Study of Abandoned Uranium Mining Impacts

On Private Land Surrounding US Forest Service Land In Western South Dakota



Home | Background & Purpose | North Cave Hills | South Cave Hills | Slim Buttes | Southern Black Hills | Literature | Contact

Background and Purpose

During the late 1950s and early 1960s a substantial amount of prospecting and mining of uranium resources occurred in western South Dakota, southeastern Montana, and northeast Wyoming. These lands are located in the Grand, Moreau, and Belle Fourche/Cheyenne watersheds of the Missouri River drainage. As a result of this historic activity, degradation of both land and water resources have occurred from the migration of contaminated materials by water and wind erosion. In addition, the remnants of these impacts may pose a risk to human health.

Over the past eight years the Forest Service has completed a number of Preliminary Assessments and Site Investigations at locations on lands administered by the Forest Service. However, the overall extent of the impacts to the Upper Grand and Moreau River drainages from these sites, as well as sites adjacent to lands administered by the Forest Service, need to be further investigated. In order to meet responsibilities under the Comprehensive Environmental Response, Compensation and Liability Act of 1980 as amended, CERCLA, (42 U.S.C. 1251) Region One of the Forest Service has partnered with the South Dakota School of Mines & Technology to help in the evaluation of human health and environmental impacts resulting from the past mining and prospecting of Uranium resources in the watersheds.

The purpose of this study is to improve the ability of the Forest Service to evaluate impacts to air, water, and soil resources, as well as potential impacts to human health stemming from the migration of contaminated material from past mining activities on or adjacent to lands in the North Cave Hills. It is anticipated that this project will be completed by December 31, 2006. It is also the intent of this endeavor to: (1) develop a technical process for the evaluation of mining related impacts; (2) evaluate the physical and chemical characteristics at a limited number of sub-drainages; (3) develop educational opportunities for students and Forest Service personnel pertaining the remediation of historical mine and milling sites.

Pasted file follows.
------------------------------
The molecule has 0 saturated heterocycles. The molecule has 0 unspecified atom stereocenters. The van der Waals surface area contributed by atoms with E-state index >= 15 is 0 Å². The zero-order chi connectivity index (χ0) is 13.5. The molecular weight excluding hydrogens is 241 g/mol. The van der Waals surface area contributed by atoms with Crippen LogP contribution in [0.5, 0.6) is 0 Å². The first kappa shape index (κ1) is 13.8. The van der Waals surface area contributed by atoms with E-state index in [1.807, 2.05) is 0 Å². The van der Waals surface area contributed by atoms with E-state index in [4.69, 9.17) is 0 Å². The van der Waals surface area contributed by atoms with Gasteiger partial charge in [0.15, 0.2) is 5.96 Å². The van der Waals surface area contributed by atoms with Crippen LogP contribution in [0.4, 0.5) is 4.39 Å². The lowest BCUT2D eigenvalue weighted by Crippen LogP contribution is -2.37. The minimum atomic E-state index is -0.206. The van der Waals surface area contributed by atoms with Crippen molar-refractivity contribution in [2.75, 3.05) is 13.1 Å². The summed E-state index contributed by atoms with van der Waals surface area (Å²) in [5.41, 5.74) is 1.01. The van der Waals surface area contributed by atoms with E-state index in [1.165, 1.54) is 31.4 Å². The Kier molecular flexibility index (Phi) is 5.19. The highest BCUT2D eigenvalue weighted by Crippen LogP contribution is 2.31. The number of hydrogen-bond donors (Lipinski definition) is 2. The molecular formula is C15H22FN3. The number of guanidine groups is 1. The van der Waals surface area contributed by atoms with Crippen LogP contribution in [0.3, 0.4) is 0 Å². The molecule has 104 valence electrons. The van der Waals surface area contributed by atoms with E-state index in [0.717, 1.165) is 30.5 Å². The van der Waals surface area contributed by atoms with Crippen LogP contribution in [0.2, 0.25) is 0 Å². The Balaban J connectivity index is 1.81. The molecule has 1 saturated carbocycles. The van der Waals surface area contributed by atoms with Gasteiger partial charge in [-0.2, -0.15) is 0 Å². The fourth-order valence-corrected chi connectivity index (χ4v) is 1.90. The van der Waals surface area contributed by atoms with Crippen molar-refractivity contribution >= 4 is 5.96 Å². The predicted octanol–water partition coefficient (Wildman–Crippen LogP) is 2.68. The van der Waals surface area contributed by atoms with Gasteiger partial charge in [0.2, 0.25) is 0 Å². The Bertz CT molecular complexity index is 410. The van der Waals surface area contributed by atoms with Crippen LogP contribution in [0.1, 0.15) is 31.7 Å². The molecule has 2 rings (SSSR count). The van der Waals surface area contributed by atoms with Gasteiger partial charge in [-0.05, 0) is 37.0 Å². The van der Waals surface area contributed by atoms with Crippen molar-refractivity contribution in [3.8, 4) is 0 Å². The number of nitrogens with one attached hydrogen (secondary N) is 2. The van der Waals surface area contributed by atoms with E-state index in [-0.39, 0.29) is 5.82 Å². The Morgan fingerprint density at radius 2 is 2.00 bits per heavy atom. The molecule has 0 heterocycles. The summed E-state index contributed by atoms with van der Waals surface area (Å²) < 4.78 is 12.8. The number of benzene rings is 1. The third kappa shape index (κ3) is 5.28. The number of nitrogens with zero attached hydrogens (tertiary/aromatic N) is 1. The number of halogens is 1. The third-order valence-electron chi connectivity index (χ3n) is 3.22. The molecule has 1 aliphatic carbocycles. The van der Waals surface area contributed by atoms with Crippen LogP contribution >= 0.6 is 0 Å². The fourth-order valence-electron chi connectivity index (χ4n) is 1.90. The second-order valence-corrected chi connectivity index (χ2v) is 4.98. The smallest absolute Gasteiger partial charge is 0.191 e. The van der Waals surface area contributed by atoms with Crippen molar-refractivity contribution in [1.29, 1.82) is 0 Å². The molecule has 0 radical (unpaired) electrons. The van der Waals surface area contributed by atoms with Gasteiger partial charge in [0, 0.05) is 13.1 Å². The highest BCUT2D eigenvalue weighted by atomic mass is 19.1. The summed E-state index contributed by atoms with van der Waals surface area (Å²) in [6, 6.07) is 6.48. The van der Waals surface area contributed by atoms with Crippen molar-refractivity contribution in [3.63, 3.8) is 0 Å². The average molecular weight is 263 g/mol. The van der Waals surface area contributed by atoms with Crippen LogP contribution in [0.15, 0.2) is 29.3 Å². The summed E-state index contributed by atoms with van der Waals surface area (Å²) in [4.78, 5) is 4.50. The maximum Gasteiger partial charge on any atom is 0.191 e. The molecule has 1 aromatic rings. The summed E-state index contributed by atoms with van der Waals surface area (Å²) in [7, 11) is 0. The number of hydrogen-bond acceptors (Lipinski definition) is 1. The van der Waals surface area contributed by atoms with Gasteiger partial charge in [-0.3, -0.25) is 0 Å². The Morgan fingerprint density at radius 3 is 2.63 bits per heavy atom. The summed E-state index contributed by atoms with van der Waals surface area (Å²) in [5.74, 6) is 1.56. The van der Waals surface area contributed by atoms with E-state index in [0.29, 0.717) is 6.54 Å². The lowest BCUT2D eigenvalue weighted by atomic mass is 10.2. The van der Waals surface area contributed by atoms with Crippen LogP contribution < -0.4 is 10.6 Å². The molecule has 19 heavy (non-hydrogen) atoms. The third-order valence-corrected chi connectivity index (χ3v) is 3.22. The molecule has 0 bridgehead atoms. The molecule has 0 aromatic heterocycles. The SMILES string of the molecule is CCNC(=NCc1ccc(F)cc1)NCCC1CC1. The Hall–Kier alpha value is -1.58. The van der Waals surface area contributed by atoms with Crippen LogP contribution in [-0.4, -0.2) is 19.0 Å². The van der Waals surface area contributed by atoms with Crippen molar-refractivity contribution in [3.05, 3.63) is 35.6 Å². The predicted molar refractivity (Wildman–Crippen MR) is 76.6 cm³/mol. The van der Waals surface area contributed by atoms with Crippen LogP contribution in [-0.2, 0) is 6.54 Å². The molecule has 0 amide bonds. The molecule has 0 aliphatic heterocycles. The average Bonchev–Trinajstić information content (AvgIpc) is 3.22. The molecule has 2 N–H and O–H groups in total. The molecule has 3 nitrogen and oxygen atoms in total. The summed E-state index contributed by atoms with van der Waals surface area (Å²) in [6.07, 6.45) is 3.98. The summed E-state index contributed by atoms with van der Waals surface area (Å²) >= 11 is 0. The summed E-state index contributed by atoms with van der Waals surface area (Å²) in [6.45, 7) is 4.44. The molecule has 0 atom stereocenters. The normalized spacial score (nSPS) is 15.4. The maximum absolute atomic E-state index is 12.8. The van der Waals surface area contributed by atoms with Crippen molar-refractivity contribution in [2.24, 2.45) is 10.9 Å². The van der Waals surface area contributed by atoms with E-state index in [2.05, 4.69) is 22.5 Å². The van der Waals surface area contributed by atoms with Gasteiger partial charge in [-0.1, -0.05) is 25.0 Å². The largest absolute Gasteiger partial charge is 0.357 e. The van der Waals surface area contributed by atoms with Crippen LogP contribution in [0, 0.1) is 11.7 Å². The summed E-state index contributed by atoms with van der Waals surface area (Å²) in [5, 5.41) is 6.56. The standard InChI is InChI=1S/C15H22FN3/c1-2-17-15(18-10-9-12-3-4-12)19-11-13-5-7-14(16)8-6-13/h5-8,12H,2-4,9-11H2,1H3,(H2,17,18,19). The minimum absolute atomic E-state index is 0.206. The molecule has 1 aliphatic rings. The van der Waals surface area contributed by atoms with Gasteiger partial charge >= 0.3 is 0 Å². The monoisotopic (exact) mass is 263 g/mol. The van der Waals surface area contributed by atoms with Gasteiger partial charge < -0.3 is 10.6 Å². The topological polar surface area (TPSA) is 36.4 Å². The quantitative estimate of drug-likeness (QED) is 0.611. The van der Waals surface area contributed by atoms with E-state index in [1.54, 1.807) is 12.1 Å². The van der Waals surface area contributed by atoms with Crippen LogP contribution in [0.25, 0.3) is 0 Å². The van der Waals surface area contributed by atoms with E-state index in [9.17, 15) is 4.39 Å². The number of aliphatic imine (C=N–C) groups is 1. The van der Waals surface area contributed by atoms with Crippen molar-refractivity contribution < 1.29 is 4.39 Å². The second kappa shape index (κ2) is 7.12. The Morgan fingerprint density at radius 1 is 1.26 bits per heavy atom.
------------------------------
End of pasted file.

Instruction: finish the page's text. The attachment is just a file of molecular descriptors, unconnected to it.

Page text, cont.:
Project Goals and Tasks

  • To collect and analyze field data from US Forest Service Lands in northwestern South Dakota.
  • Data from the project will be assessed to determine the offsite impacts onto private lands due to soil and water erosion and to wind transported dust originating from abandoned uranium mining sites on Forest Service administered lands.
  • Data collection and analytical methods will reflect true contaminant dispersion and concentrations.
  • The study will serve as proof-of-concept investigation for future work.
  1. Review of information and literature.
  2. Development of technical processes using a watershed approach for the evaluation of the migration of contaminants by water and soil erosion within a given watershed and for the evaluation air quality within a given airshed.
  3. Conduct field sampling and testing of water and sediment and monitor air quality and dust transport within the airshed. Water will be collected from stream channels, soil samples will be collected using a Geoprobe coring machine, and air samples will be collected using passive samplers and a wind tunnel.
  4. Document and report on the field findings in a technical report, journal manuscripts, M.S. thesis, and scientific presentations.
  5. Educational integration with undergraduate and graduate students, outdoor classroom opportunities, community outreach, and a public website.